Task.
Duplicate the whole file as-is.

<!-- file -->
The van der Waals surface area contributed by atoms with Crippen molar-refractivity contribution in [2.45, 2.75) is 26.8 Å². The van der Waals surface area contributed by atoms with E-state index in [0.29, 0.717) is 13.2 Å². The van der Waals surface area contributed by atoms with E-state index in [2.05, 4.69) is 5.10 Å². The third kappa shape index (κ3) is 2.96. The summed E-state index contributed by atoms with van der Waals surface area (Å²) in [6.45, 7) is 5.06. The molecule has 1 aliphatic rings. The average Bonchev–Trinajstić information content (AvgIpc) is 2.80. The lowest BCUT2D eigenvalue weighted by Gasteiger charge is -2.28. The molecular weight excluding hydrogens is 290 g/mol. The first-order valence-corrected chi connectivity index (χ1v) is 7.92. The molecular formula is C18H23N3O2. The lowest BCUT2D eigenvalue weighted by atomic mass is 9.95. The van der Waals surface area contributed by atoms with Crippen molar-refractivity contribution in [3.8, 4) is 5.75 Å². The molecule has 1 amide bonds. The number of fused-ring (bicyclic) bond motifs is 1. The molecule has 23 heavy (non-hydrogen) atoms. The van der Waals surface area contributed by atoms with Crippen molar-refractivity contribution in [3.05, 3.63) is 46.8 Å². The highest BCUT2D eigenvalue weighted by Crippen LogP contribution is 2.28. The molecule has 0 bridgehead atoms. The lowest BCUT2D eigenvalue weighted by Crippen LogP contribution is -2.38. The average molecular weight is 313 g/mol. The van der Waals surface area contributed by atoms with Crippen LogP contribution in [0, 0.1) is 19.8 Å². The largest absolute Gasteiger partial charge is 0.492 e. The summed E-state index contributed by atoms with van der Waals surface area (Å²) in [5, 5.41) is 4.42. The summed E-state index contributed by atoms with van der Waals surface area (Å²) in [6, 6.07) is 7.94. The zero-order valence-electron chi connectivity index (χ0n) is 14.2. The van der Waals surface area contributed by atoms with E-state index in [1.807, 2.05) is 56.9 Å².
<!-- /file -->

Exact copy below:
The van der Waals surface area contributed by atoms with Crippen molar-refractivity contribution in [2.45, 2.75) is 26.8 Å². The van der Waals surface area contributed by atoms with E-state index in [0.29, 0.717) is 13.2 Å². The van der Waals surface area contributed by atoms with E-state index in [2.05, 4.69) is 5.10 Å². The third kappa shape index (κ3) is 2.96. The summed E-state index contributed by atoms with van der Waals surface area (Å²) in [6.45, 7) is 5.06. The molecule has 1 aliphatic rings. The average Bonchev–Trinajstić information content (AvgIpc) is 2.80. The lowest BCUT2D eigenvalue weighted by Gasteiger charge is -2.28. The molecular weight excluding hydrogens is 290 g/mol. The first-order valence-corrected chi connectivity index (χ1v) is 7.92. The molecular formula is C18H23N3O2. The lowest BCUT2D eigenvalue weighted by atomic mass is 9.95. The van der Waals surface area contributed by atoms with Crippen molar-refractivity contribution in [3.8, 4) is 5.75 Å². The molecule has 1 amide bonds. The number of fused-ring (bicyclic) bond motifs is 1. The molecule has 23 heavy (non-hydrogen) atoms. The van der Waals surface area contributed by atoms with Crippen molar-refractivity contribution in [3.05, 3.63) is 46.8 Å². The highest BCUT2D eigenvalue weighted by Crippen LogP contribution is 2.28. The molecule has 0 bridgehead atoms. The lowest BCUT2D eigenvalue weighted by Crippen LogP contribution is -2.38. The average molecular weight is 313 g/mol. The van der Waals surface area contributed by atoms with Crippen LogP contribution in [0, 0.1) is 19.8 Å². The largest absolute Gasteiger partial charge is 0.492 e. The summed E-state index contributed by atoms with van der Waals surface area (Å²) in [5, 5.41) is 4.42. The summed E-state index contributed by atoms with van der Waals surface area (Å²) in [6, 6.07) is 7.94. The zero-order valence-electron chi connectivity index (χ0n) is 14.2. The van der Waals surface area contributed by atoms with E-state index in [1.807, 2.05) is 56.9 Å².